Zorb death is tragic reminder: watch your fall line!

Zorb death video photo
Zorb life. Source: Wikimedia


Zorb death video is tragic reminder: watch your fall line!

I’ll admit it’s a struggle to find skiing and snowboarding slang that begins with “z,” so this entry may be a stretch. But I think zorb deserves inclusion due to the infamous zorb death video from a Russian ski resort.

First things first: A zorb is an orb, usually inflatable and made of transparent plastic, that is large enough to contain one or more people and used to roll downhill.

The extreme “sport,” if you can call it that, originated in the 1990s in New Zealand.

Interestingly, the device is also sometimes called a “human hamster ball” for its semblance to the balls and running wheels for hamsters and other pet rodents.

Source: Animal Tales
Source: Animal Tales

Zorb death video goes viral

Zorbing would be unknown to millions of people were it not for a terrible accident in 2013 that claimed the life of one zorber.

On January 3, 2013, two Russian men got inside an orb at the Dombai ski resort in Russia’s Caucasus Mountains. Video from a cell phone shows the two men rolling down the slope and veering off the intended course. In a tragic illustration of the fall line, the orb followed gravity and rolled off a rocky cliff:

One of the zorbers, 27-year-old Denis Burakov, broke his neck and died en route to the hospital. His friend, 33-year-old Vladimir Shcherbakov, suffered a concussion and deep cuts. All told, the zorb rolled nearly a mile and came to rest on a frozen lake.

Zorbing death investigation

Citing a report in the Izvestia newspaper, The New York Times said an investigation “found 50 unlicensed attractions and guides operating on the mountain.” Moreover, a Moscow businessman told the Russian newspaper that the very zorb involved in the tragedy “was stolen from him at gunpoint in 2009, when he traveled to the region intending to open a zorbing business.” “They didn’t cordon the track off from the gorge,” businessman Montay Imanov said. “It’s just a nightmare. They needed to put six rows of nets there.”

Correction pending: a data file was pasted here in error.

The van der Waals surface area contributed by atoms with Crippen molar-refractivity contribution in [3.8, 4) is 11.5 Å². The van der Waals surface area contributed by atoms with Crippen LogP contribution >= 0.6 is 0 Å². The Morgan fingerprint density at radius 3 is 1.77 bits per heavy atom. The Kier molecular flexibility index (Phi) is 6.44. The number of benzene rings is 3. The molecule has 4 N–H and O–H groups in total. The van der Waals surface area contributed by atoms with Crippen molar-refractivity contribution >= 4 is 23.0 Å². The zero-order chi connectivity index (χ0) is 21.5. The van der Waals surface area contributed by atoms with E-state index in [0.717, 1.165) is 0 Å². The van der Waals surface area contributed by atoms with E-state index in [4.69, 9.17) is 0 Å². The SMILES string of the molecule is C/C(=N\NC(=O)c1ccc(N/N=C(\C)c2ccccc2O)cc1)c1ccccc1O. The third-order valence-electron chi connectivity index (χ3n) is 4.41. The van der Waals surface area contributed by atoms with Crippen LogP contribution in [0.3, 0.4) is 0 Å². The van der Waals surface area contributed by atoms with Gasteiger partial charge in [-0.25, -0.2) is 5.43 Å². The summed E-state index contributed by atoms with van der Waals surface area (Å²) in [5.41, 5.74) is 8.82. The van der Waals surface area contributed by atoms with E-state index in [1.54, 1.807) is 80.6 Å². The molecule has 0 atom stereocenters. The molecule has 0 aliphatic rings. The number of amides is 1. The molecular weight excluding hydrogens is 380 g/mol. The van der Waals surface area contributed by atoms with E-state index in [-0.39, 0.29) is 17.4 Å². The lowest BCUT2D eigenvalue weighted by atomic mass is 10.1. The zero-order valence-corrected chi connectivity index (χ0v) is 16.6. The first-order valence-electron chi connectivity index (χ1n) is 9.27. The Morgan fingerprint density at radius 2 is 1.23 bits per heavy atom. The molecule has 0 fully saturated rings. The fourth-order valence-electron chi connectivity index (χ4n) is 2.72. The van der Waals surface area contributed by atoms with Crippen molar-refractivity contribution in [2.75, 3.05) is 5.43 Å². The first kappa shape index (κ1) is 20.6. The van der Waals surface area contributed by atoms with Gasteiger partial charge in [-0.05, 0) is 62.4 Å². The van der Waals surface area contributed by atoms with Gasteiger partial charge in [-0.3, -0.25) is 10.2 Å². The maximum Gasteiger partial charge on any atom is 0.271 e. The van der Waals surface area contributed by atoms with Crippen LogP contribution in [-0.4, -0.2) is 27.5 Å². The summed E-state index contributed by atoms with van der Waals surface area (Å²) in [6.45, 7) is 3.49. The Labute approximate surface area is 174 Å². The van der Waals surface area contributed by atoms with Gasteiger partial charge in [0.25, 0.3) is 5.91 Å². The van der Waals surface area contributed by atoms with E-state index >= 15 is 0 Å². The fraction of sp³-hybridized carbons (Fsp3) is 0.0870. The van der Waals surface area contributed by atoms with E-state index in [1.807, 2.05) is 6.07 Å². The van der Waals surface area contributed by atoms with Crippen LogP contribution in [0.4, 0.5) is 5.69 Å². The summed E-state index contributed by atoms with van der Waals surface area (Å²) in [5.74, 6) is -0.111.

The man behind the zorb death at Dombai, Ravil Chekunov, was arrested after the incident. According to the Times, Chekunov charged the two zorbers about $10 for the ride. They were his first customers. The Moscow Times reported that Chekunov was given a four-year suspended sentence, put on probation for two years, and ordered to pay 500,000 rubles ($15,500 at the time) to Burakov’s mother “for inflicting moral damage.”

Zorbing locations?

Can’t say I’m disappointed, but it doesn’t look like there are many zorbing locations in the United States that are now open. Not five minutes after finishing this post, I drove past a billboard advertising zorbing at Lawson Adventure Park, on I-70 west of Denver.

The Zorb official site lists two locations, one at Amesbury Sports Park in Massachusetts and another in the Smoky Mountains. But I’m having trouble finding websites that work so don’t plan a family vacation without checking.

Looks like there’s a similar type of sport known as “freeballing,” which is also slang for a guy not wearing underwear. But the site for Freeballin USA says it’s having trouble securing a spot in Illinois.

Perhaps liability concerns, if not a lack of demand, are why there are no place for zorbing at U.S. ski resorts, which certainly have their share of amusement park attractions. If any readers have actually zorbed and lived to tell about it, I’d love to hear about what it’s like and whether it has changed your perspective.


This post originally appeared on SnowSlang, a multimedia blog and glossary of skiing, snowboarding, and snow-related terms. Follow us on InstagramFacebook, and Twitter. And check out Snow News, our free email newsletter for snow lovers.

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